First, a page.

Sunbirds are one of our favourite birds in North Queensland. They are small in size, but big on character. Because of their size, they are easy prey for the carnivores of the avian world. To overcome this vulnerability they often build their nests very close to humans. When she lived in Mackay, one of my sisters had a sunbird nest built at head height, directly over her washing machine. It made washing day a little awkward, but the nestlings were assured of their safety and security from most predators.
In spite of their size they are very brave little fellows. This was proven this morning when frantic chattering and chirping made me investigate the cause of the disturbance.
This was one of the chirpers, swinging back and forth on a coat hanger as she vented her spleen (do birds have spleens?) in the direction of the fence. Can you see what she is so angry about? Hint: it's lurking on the top of the palings.
Before you folk with ophidiophobia (my new word for today - it means snake phobia, but you knew that) freak out, here is a close-up. Yes it is a bamboo snake. The sunbirds are intelligent little guys, but not intelligent enough to recognise that my snake is not real. The unreal snake has been very successful in doing what I hoped it would do. That is frightening off the feral, Indian Myna birds that poo on my washing and take over the environment from the native birds.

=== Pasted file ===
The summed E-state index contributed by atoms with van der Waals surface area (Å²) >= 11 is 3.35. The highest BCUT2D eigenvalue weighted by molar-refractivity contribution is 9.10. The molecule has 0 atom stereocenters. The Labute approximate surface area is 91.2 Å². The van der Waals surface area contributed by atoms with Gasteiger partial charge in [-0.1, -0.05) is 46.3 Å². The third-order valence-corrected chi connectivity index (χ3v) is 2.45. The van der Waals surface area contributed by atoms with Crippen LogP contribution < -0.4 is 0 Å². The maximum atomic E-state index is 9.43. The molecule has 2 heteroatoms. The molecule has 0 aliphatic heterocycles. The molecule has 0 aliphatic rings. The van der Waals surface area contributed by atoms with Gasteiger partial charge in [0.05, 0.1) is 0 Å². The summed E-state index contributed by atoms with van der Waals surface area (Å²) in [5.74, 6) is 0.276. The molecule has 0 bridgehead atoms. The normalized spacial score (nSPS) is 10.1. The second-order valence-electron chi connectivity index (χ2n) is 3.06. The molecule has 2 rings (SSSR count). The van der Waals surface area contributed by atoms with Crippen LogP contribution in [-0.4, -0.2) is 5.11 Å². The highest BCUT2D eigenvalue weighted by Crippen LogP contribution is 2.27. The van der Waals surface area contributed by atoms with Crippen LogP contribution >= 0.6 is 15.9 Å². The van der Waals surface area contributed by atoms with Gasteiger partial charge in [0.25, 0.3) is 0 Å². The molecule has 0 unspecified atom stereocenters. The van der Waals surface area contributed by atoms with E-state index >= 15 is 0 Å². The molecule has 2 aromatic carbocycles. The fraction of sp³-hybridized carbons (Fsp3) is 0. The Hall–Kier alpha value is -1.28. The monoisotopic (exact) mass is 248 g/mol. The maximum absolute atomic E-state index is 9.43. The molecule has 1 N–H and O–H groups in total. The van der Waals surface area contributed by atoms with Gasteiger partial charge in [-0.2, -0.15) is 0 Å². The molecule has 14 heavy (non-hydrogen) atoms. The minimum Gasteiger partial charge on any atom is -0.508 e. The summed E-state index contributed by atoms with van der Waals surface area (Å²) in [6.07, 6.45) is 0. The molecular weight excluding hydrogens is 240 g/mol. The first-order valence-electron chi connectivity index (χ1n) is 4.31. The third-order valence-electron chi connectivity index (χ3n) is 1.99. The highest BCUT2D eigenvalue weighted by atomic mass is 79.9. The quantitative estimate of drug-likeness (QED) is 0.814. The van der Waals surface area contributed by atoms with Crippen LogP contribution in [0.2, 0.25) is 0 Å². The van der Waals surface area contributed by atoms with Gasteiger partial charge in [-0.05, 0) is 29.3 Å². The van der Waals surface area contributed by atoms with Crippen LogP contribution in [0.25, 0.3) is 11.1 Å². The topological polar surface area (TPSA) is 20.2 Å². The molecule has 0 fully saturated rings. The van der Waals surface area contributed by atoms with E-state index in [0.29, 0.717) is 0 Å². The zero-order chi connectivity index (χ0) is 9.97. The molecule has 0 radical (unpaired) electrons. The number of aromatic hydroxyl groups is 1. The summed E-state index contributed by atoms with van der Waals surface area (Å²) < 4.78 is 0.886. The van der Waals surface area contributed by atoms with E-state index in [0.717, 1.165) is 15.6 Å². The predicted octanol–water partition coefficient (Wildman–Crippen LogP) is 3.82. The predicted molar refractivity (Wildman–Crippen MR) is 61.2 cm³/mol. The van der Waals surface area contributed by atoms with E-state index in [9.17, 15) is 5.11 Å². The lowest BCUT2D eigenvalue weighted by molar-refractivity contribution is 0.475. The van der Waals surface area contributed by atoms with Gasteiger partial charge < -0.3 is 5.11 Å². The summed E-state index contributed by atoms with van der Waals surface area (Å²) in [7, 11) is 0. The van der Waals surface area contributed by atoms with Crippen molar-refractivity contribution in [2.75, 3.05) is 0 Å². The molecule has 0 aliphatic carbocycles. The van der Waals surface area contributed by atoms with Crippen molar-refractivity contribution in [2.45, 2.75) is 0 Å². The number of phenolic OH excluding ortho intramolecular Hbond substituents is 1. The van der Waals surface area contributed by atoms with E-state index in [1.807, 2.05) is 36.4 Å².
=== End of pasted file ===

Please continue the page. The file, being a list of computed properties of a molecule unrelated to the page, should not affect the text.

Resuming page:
I had to go out and remove the snake for the sake of the sunbird family. They would have worn themselves out with their distress and their chirping. So now the snake is on my kitchen sink. I am not an ophidiophobe. If it was a pretend spider, that would be a different thing.
Here is the reason for the sunbirds' consternation. I know she looks like a full grown sunbird and in physical size she is the same as her parents, but she was definitely not a fully fledged adult. Her colours don't quite match the adults' colours. Only adult males have the iridescent blue bib. Females are entirely yellow underneath. Both parents have darker wing and tail feathers. She sat on a branch a safe distance away while her parents courageously saw the snake off the premises. At first I thought she was another adult female until she wobbled a bit on her branch and nervously tried to steady herself. Then I saw she was wearing 'L' plates. Not really, but she was the bird equivalent of a teenage learner driver.
When I think of courageous mothers defending their young, I don't think of lions or any of the big animals who have size on their side. For courageous mothers, and fathers too by the way, you can't beat birds.
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